Tag Archives: 4X

Starpoint Gemini Warlords review

Starpoint Gemini Warlords suffers a bit of an identity crisis. It wants to be a 4X strategy game and a space combat/trading sim at the same time. When it commits to one, or when you choose to commit to one yourself, it can prove a compelling experience built on the adventure of emergent gameplay, however, switching between the two presents some difficulties.

Largely these difficulties stem from a lack of understanding about what you’re supposed to do and how to go about it. With some patience you can overcome this and enjoy what’s on offer. New comers to the series, however, are unlikely to invest the time needed. A lack of an engaging storyline as well as the confusing clashes in mechanics makes this an initially off-putting experience, as you decide between controlling your ships personally or commanding them remotely. Indeed, it’s a tricky sell when both styles of play are catered to in this fashion; where both are adequate in order to achieve the objectives but neither feel special or entirely appropriate. It’s an unfortunate side effect of its design, where developer Little Green Men Games took community feedback from Starpoint Gemini 2 and created this spinoff.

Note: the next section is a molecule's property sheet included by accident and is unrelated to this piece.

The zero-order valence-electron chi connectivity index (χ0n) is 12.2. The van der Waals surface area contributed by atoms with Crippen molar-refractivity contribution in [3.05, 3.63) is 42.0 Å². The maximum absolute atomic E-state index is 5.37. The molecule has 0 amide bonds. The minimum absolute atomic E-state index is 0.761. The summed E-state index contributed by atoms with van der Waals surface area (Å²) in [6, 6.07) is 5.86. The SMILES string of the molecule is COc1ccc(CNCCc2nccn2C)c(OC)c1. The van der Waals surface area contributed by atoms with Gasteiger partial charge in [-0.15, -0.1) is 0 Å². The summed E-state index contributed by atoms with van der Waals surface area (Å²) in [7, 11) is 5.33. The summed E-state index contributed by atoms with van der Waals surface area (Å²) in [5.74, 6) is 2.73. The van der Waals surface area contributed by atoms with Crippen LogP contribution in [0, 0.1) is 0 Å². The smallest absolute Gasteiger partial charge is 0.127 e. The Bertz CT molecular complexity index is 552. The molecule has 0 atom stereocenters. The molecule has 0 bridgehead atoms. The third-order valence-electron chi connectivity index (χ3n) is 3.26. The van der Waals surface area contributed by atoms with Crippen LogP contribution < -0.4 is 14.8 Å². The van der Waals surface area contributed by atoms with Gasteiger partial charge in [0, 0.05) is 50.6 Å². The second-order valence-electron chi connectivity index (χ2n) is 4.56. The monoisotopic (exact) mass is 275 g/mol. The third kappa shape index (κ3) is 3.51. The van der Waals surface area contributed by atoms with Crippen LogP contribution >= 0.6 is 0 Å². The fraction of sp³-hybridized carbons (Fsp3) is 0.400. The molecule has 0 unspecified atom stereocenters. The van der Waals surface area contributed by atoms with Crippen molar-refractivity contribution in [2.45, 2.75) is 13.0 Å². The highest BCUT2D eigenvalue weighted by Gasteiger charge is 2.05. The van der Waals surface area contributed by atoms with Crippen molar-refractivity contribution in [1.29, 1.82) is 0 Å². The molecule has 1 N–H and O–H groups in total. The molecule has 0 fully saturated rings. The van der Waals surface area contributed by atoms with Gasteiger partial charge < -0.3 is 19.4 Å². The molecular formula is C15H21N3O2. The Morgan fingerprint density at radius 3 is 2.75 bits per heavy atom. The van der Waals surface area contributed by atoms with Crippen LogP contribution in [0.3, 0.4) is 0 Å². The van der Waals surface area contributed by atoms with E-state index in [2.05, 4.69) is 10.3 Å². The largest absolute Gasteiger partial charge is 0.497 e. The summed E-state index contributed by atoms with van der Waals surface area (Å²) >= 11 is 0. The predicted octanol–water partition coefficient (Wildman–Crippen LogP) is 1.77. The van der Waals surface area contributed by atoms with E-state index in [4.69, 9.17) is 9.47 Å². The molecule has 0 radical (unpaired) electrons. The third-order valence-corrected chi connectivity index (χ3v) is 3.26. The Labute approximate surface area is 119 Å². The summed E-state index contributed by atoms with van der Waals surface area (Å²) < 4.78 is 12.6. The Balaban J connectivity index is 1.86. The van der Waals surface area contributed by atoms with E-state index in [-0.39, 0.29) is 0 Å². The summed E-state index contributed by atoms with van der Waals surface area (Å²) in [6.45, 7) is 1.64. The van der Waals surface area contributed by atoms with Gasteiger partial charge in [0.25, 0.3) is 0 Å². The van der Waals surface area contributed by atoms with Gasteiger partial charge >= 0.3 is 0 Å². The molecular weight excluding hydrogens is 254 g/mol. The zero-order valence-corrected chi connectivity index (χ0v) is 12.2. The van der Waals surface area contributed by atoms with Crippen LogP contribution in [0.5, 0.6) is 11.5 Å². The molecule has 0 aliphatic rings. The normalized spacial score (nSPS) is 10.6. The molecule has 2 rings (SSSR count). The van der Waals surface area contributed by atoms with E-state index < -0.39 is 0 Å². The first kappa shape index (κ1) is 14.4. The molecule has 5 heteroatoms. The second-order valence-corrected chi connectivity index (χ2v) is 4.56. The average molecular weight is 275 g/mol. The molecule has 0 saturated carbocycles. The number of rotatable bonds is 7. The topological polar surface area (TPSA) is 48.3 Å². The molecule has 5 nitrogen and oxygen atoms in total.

As such, fans of the series are likely going to enjoy this unique adventure in the universe they’re already acquainted with, with a new story about a splintered faction of humanity looking to survive and dominate the Gemini system. Your task of direct control of ships, options to trade, explore and fight within the open structure of the scenario-based sandbox mode is similar enough to the previous, numbered, titles for fans to feel comfortable with, meanwhile, building up a fleet of ships and a powerful home base to conquer the system offers some new experiences.